Tumult in Harlem underscores storied neighborhood’s generational and ethnic divide
Harlem is in turmoil. Again. Three Democratic candidates are lining up to run against Rep. Charlie Rangel, who himself is gearing up for his 21st reelection campaign. The Latino community in Northern Manhattan is up in arms over the possibility it might not get its own congressional district. And the Manhattan and Bronx Democratic parties are feuding over how best to divide the spoils of redistricting.
In other words, more political upheaval has come to a neighborhood that has seen its share of change over the last few years.
Underscoring these conflicts is a generational divide between young, ambitious politicos and the gray-haired political machine in Harlem that to some seems to exist solely as a Charlie Rangel protection unit.
Two years ago, the election cycle was brimming with youthful primary challengers of all stripes: first-timers, political scions, hedgefund- backed insiders—all buoyed by hopes of wholesale change until they fell short on Election Day.
While there are fewer challengers this year, there is no shortage of condemnation for the process.
Basil Smikle, a political consultant and Columbia doctoral student who ran against Sen. Bill Perkins in 2010, said Gov. Andrew Cuomo’s success at restoring order to Albany has had a calming effect on some of the neighborhood’s politics.
“[Back in 2010] you thought to yourself, ‘How are these people still in office?’ ” Smikle said. “Now that there’s a grown-up in the room, you don’t hear a peep out of any of them. They fall in line and behave nicely. Not much impetus to force any of them out for bad choices or inactivity.”
Still, Smikle says the neighborhood’s political leaders haven’t learned the lessons of 2010.
“Let me be clear: There has never been any mentoring with the younger generation uptown,” he said. “Charlie’s been there 40 years; Inez Dickens has been around a long time; Bill Perkins has been around a long time. The youngest elected official, I think, is Keith [Wright], who’s in his late 50s.”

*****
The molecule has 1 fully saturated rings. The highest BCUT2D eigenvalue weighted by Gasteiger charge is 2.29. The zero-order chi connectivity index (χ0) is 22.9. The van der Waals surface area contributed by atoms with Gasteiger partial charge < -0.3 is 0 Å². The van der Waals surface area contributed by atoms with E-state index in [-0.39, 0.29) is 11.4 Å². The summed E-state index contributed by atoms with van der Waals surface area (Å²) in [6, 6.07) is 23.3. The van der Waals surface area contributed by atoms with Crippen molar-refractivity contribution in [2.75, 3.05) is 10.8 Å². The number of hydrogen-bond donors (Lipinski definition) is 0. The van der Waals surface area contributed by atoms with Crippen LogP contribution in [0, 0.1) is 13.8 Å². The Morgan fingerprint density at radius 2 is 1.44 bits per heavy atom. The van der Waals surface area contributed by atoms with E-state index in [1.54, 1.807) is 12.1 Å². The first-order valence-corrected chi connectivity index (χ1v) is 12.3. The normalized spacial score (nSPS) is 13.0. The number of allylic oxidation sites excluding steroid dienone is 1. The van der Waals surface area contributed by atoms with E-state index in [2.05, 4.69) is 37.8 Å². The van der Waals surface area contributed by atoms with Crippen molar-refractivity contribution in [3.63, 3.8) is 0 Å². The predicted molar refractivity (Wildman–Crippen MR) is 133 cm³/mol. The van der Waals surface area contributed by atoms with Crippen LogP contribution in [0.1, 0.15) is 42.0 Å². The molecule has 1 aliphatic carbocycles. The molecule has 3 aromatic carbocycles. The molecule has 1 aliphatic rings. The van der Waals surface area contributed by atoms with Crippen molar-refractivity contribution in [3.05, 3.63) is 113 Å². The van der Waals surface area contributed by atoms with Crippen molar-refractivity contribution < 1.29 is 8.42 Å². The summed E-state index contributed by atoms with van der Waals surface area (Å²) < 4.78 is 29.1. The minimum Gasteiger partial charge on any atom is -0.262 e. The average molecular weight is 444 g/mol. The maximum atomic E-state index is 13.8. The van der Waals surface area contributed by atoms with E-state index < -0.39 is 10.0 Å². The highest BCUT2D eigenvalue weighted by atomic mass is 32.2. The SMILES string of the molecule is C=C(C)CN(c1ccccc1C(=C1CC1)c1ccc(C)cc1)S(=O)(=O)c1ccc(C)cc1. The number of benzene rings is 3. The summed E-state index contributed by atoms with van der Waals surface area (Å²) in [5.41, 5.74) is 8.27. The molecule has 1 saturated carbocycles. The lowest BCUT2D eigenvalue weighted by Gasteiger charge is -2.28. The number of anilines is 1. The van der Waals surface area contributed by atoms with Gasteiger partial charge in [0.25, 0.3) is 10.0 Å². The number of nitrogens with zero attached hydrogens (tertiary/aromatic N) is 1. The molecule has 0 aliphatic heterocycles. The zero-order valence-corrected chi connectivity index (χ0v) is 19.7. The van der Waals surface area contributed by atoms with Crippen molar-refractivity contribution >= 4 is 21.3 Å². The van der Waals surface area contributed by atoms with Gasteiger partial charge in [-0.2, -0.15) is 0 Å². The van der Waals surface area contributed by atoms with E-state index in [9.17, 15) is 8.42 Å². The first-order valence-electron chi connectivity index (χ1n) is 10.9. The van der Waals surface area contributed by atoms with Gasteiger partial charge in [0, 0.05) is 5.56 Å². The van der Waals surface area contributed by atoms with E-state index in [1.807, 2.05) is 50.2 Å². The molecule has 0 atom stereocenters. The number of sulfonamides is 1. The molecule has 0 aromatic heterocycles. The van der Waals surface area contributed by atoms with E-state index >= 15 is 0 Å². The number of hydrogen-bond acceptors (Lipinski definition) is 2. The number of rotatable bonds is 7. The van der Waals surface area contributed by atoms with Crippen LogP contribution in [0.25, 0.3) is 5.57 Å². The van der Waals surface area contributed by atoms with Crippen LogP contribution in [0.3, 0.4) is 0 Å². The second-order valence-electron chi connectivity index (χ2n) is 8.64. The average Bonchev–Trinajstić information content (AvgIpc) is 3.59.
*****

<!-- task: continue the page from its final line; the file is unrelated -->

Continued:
But Cuomo’s presence—and the uncertainty surrounding redistricting and the state’s primary election dates—hasn’t deterred everyone. Vince Morgan, an ex-aide to Rangel who ran against him in 2010, is running again this year, largely on a platform of dissatisfaction with Harlem’s insider politics.
“The Harlem political machine is dead,” Morgan said. “They just don’t know it yet.”
Assemblyman Keith Wright, chairman of the Manhattan Democratic Party, begs to differ. He declined to comment on how redistricting would impact Rangel’s reelection effort and on reports of a spat between Wright and Bronx Democratic Chairman Carl Heastie over who will eventually succeed Rangel in Congress.
“Negotiations are still ongoing, so I’m not going to comment on that at all,” said Wright, who is quietly positioning himself as a successor to Rangel in Congress. “Life is always changing. Every neighborhood goes through an evolution.”
Sen. Adriano Espaillat, a Democrat representing Washington Heights and a vocal advocate for a new Latino-majority congressional district, said the political leadership in Northern Manhattan wasn’t dead, just metamorphosing.
“The new leadership, the emerging leadership in this neighborhood, will be more diverse,” said Espaillat, who has been eyeing a run for Congress but says he won’t challenge Rangel for his seat. “We can build on the legacy of the Adam Clayton Powells and the Charlie Rangels of the world.”
Sources close to Rangel say they are resigned to the fact that the congressman’s district, which as it stands today is a Latinomajority district, will likely be redrawn into the Bronx and Westchester, which poses new problems for Rangel, Wright and the political establishment.
“The dynamics you’re witnessing are a younger generation saying, ‘Look, the demographics are changing, the businesses are changing, the issues have become far more complex,’” Smikle said. “You need somebody who represents the spirit and ideology of the old Harlem, but also the actual the background of the folks that are coming into Harlem now.”
He said, “You need somebody to bridge that divide.”
Tags: adam-clayton-powell, Adriano Espaillat, Albany, Andrew Cuomo, Andrew J. Hawkins, Basil Smikle, Bill Perkins, Bronx, carl heastie, Charlie Rangel, Congress, Democratic Party, Harlem, Inez Dickens, Keith Wright, Manhattan, redistricting, state senate, Vince Morgan, Washington, westchester
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